How to Restore Your Victorian Home’s Hardwood Floors

How to Restore Your Victorian Home’s Hardwood Floors
  • Opening Intro -

    One of the biggest selling points of a historic home, particularly one of the Victorian era, is the original flooring.

    The rich wood, often handcrafted, is unique and adds distinct beauty to the house.

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In order to bring it back to its former prominence, however, you must carefully restore the floor, especially if alternate flooring was laid over it at some point in its history. Below you will learn the basics to restoring historic hardwood floors.

Assess the Damage

Oftentime the wood floors have been covered up over the years by linoleum or carpeting, which can cause some (fixable) damage to the wood. Unfortunately, if it’s got linoleum glue on it, it will be more difficult to restore as the glue has to be scraped off. Then there’s the work of removing the staining from the adhesive. Some sections may not be salvageable and may require a patch.

If a board is particularly damaged, it can be cut out or removed and replaced with wood either salvaged from another historic building or a new piece that most closely resembles it. Sadly, if this is necessary, the look of the floor may change and be less uniform. If a board is discolored, it will need to bleached, which requires fully removing the finish by sanding and bleaching it.

Filling in the Holes of Time

Wood putty is a necessary tool to restoring a wood floor. The putty fills in any scratches or gouges that may have occurred from linoleum or carpet tacks. Definitely, some wear and tear on floors adds to its character, but major chunks missing from the floor definitely need to be filled in. The easiest way to fill in the entire floor is to spread a latex filler over it.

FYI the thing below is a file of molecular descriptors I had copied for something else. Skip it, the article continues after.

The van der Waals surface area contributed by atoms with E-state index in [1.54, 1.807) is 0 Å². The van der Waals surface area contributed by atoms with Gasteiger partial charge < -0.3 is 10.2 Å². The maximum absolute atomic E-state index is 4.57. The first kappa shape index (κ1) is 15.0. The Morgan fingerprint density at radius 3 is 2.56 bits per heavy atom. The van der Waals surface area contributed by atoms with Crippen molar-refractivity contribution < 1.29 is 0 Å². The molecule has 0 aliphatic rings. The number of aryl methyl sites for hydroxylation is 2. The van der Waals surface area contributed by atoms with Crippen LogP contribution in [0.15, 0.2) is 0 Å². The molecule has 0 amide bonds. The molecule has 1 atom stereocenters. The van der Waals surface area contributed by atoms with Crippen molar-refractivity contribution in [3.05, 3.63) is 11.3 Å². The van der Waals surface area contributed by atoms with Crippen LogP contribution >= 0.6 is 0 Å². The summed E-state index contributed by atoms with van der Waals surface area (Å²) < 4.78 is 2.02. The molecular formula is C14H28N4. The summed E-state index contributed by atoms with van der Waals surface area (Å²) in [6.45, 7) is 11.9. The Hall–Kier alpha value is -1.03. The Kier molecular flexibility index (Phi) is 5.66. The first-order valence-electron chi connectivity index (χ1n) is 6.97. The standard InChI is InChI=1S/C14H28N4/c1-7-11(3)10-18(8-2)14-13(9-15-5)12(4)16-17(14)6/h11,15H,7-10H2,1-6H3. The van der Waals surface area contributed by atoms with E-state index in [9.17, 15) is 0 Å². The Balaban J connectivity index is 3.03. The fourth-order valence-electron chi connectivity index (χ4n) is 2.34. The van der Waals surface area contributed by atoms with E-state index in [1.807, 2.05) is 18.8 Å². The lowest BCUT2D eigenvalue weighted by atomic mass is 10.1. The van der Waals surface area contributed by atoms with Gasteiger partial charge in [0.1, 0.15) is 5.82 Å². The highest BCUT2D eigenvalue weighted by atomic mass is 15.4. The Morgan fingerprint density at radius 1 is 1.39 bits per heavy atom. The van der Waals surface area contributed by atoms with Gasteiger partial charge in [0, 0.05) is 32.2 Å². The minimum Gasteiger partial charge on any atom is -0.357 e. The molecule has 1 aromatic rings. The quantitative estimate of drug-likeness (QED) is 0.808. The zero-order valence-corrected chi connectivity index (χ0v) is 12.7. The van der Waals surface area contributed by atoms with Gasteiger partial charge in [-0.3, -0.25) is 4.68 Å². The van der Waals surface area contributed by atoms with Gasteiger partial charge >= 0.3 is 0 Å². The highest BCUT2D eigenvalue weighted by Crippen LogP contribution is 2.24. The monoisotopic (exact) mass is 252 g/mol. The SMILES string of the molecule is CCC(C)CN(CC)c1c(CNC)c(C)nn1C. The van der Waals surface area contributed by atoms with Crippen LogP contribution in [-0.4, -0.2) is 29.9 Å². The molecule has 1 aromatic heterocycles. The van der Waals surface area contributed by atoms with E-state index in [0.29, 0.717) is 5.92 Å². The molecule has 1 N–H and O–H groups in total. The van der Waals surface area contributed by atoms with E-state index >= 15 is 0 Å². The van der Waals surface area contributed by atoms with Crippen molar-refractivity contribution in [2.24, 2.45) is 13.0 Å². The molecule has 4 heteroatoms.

Sanding

Wooden floor sanding removes the years of grime, layers of finish, and also smooths out any irregularities, particularly from damage. The best type of sander to use is an orbital sander because it’s more gentle than a traditional sander. Although it does take longer to sand that way, it does help the wood retain its integrity.

Home owners should ensure they wear a mask, as well as put up protective barriers around their home to keep the dust from settling onto furniture or coating the walls. However, if home owners are lucky enough to have a wood floor that’s simply worn, they don’t have to re-sand it. Instead, they can use a technique called scuff-sanding using a buffer and then apply a fresh coat of finish.

Restoring the Past

Because the wood used in a historic home is usually taken from old growth trees, a penetrating oil finish would work better than a polyurethane finish. Oil will soak into the wood and protect it from the inside and helps the wood retain its more natural look, restoring its glow and vibrancy.

Refinishing a floor can be time consuming, but for those who fell in love with the historic beauty of their home, it’s well worth the time and effort. Having those floors, which whisper the history of the house with each creak and notch, is a gift towards the history of the home.

About the author: A recent college graduate from University of San Francisco, Anica loves dogs, the ocean, and anything outdoor-related. She was raised in a big family, so she’s used to putting things to a vote. Also, cartwheels are her specialty. You can connect with Anica here. This article was cowritten by the Wooden Floor Specialists, who specialize in professional wooden floor sanding.

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